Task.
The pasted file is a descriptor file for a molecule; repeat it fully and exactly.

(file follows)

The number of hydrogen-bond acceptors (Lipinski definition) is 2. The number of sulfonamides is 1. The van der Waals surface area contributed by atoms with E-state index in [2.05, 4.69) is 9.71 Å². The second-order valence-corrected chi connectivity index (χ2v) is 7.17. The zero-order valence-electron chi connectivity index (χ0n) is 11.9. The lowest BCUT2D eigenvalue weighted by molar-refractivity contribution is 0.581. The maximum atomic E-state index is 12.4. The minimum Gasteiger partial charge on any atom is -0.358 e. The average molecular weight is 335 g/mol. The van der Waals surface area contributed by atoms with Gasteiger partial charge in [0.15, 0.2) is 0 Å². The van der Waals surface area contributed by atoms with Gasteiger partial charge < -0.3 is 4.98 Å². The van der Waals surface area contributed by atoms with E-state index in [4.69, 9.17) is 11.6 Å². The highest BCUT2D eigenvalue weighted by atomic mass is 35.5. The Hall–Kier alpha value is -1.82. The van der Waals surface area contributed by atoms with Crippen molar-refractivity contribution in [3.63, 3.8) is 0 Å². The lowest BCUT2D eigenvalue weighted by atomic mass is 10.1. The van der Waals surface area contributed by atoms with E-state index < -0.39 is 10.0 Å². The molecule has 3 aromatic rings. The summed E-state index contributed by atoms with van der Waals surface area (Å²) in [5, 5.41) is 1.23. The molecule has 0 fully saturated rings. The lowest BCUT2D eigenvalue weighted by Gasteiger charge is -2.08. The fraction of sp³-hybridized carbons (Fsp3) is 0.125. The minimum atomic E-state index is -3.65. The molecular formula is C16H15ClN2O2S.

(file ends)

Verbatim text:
The number of hydrogen-bond acceptors (Lipinski definition) is 2. The number of sulfonamides is 1. The van der Waals surface area contributed by atoms with E-state index in [2.05, 4.69) is 9.71 Å². The second-order valence-corrected chi connectivity index (χ2v) is 7.17. The zero-order valence-electron chi connectivity index (χ0n) is 11.9. The lowest BCUT2D eigenvalue weighted by molar-refractivity contribution is 0.581. The maximum atomic E-state index is 12.4. The minimum Gasteiger partial charge on any atom is -0.358 e. The average molecular weight is 335 g/mol. The van der Waals surface area contributed by atoms with Gasteiger partial charge in [0.15, 0.2) is 0 Å². The van der Waals surface area contributed by atoms with Gasteiger partial charge < -0.3 is 4.98 Å². The van der Waals surface area contributed by atoms with E-state index in [4.69, 9.17) is 11.6 Å². The highest BCUT2D eigenvalue weighted by atomic mass is 35.5. The Hall–Kier alpha value is -1.82. The van der Waals surface area contributed by atoms with Crippen molar-refractivity contribution in [3.63, 3.8) is 0 Å². The lowest BCUT2D eigenvalue weighted by atomic mass is 10.1. The van der Waals surface area contributed by atoms with E-state index < -0.39 is 10.0 Å². The molecule has 3 aromatic rings. The summed E-state index contributed by atoms with van der Waals surface area (Å²) in [5, 5.41) is 1.23. The molecule has 0 fully saturated rings. The lowest BCUT2D eigenvalue weighted by Gasteiger charge is -2.08. The fraction of sp³-hybridized carbons (Fsp3) is 0.125. The minimum atomic E-state index is -3.65. The molecular formula is C16H15ClN2O2S.